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Salmonella outbreak linked to Tyson chicken products, nine and counting?

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In a follow up to the recall of approximately 33,840 pounds of uncooked mechanically separated chicken by Tyson Foods late last week, the Centers for Disease Control and Prevention (CDC) announced the investigation into the salmonella outbreak linked to the recalled product on Jan. 14.

According to the most recent data, a total of 9 persons infected with the outbreak strain of Salmonella Heidelberg have been reported from Tennessee. Two people required hospitalization.

Based on the investigation to date, it points to the consumption of Tyson brand mechanically separated chicken is the likely source of the outbreak of Salmonella Heidelberg infections at the Tennessee correctional facility.

Eight of the nine of the sick people at the correctional institution report eating consuming foods containing mechanically separated chicken in the week before becoming ill, according to interviews.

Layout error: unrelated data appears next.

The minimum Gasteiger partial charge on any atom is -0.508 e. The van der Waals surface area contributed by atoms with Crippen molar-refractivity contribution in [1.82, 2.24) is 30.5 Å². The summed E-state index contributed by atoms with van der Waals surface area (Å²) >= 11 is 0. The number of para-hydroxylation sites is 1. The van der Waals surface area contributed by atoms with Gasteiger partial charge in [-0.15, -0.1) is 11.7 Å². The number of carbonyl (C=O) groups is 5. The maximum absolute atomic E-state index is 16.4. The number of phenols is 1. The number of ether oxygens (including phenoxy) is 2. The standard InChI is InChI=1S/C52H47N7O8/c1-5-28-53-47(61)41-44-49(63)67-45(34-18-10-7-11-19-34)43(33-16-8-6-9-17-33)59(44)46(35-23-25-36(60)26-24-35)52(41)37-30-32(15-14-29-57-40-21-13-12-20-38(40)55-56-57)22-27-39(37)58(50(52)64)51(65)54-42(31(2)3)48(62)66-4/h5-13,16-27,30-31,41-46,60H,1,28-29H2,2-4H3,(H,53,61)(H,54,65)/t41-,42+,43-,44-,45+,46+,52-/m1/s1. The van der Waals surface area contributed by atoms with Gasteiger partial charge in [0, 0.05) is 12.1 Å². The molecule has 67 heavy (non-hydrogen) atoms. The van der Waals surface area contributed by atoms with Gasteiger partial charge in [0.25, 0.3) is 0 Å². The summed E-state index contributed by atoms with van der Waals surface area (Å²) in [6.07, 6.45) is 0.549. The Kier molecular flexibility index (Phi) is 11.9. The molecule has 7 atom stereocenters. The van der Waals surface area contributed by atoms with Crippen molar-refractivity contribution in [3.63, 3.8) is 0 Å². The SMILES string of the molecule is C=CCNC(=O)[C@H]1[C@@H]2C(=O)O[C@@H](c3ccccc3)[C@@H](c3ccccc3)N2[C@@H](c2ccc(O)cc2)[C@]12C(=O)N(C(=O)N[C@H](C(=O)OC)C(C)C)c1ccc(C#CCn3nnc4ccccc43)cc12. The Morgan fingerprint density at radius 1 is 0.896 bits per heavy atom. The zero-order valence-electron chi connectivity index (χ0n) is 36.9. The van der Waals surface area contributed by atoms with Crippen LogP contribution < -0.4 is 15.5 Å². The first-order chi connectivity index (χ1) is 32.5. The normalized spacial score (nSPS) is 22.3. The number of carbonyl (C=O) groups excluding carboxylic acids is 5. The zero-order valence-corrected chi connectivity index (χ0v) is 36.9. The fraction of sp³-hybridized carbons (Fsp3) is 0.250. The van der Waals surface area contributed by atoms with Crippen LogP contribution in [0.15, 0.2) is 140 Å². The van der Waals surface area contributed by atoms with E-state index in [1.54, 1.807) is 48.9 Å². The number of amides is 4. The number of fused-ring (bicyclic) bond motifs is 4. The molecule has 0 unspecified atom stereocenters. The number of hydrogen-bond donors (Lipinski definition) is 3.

The federal health agency does point out that the strain of Salmonella Heidelberg implicated in this outbreak, a common strain, has also been reported to PulseNet in the 19 other individuals from 12 states. The CDC and partnering state and local health agencies are investigating whether these are related to the Tyson chicken.

The CDC notes that antibiotic resistance testing is currently ongoing and results will be released when available.

According to "Ask Karen" at the Food Safety and Inspection Service (FSIS):

Mechanically separated poultry (i.e., chicken, turkey) is a paste-like and batter-like product produced by forcing the bones and attached edible tissue through a sieve or similar device to separate the bone from the edible poultry tissue. Industry uses this product in the formulation of other poultry products. Because this mechanical process crushes or pulverizes bones, resulting in a limited amount of bone particles, Industry must label the resulting product as "mechanically separated chicken" (or turkey) on the product's label. Industry uses mechanically separated chicken and turkey in products such as chicken and turkey franks, bologna, nuggets, and patties.

The recall of the Tyson chicken product has opened up other questions concerning recalls. Food Safety lawyer, Bill Marler, in a recent post asked, "Why does Tyson recall its product after seven people are sickened and Foster Farms recalls nothing after 550 people are sickened in two outbreaks?"

For more infectious disease news and information, visit and “like” the Infectious Disease News Facebook page and the Outbreak News This Week Radio Show page.

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